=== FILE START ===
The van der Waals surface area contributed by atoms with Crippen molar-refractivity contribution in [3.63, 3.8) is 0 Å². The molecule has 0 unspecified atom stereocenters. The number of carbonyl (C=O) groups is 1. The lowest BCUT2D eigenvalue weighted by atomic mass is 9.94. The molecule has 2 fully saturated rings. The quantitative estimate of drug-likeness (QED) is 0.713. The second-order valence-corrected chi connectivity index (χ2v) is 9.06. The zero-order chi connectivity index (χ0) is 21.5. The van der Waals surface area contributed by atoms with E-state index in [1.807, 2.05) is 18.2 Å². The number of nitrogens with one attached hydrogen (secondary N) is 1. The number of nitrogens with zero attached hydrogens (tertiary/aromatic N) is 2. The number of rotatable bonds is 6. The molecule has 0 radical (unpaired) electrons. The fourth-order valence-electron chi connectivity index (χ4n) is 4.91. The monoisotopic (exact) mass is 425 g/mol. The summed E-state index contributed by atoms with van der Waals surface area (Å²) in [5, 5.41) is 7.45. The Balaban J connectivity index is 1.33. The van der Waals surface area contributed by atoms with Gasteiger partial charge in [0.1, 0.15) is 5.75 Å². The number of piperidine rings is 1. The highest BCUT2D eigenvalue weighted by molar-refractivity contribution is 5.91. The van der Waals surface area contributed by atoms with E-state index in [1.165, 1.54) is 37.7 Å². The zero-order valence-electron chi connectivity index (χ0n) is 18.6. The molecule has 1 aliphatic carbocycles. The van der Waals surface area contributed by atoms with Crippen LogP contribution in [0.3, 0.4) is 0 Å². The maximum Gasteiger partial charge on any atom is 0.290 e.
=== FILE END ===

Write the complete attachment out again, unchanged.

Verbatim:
The van der Waals surface area contributed by atoms with Crippen molar-refractivity contribution in [3.63, 3.8) is 0 Å². The molecule has 0 unspecified atom stereocenters. The number of carbonyl (C=O) groups is 1. The lowest BCUT2D eigenvalue weighted by atomic mass is 9.94. The molecule has 2 fully saturated rings. The quantitative estimate of drug-likeness (QED) is 0.713. The second-order valence-corrected chi connectivity index (χ2v) is 9.06. The zero-order chi connectivity index (χ0) is 21.5. The van der Waals surface area contributed by atoms with E-state index in [1.807, 2.05) is 18.2 Å². The number of nitrogens with one attached hydrogen (secondary N) is 1. The number of nitrogens with zero attached hydrogens (tertiary/aromatic N) is 2. The number of rotatable bonds is 6. The molecule has 0 radical (unpaired) electrons. The fourth-order valence-electron chi connectivity index (χ4n) is 4.91. The monoisotopic (exact) mass is 425 g/mol. The summed E-state index contributed by atoms with van der Waals surface area (Å²) in [5, 5.41) is 7.45. The Balaban J connectivity index is 1.33. The van der Waals surface area contributed by atoms with Gasteiger partial charge in [0.1, 0.15) is 5.75 Å². The number of piperidine rings is 1. The highest BCUT2D eigenvalue weighted by molar-refractivity contribution is 5.91. The van der Waals surface area contributed by atoms with E-state index in [1.165, 1.54) is 37.7 Å². The zero-order valence-electron chi connectivity index (χ0n) is 18.6. The molecule has 1 aliphatic carbocycles. The van der Waals surface area contributed by atoms with Crippen LogP contribution in [0.3, 0.4) is 0 Å². The maximum Gasteiger partial charge on any atom is 0.290 e.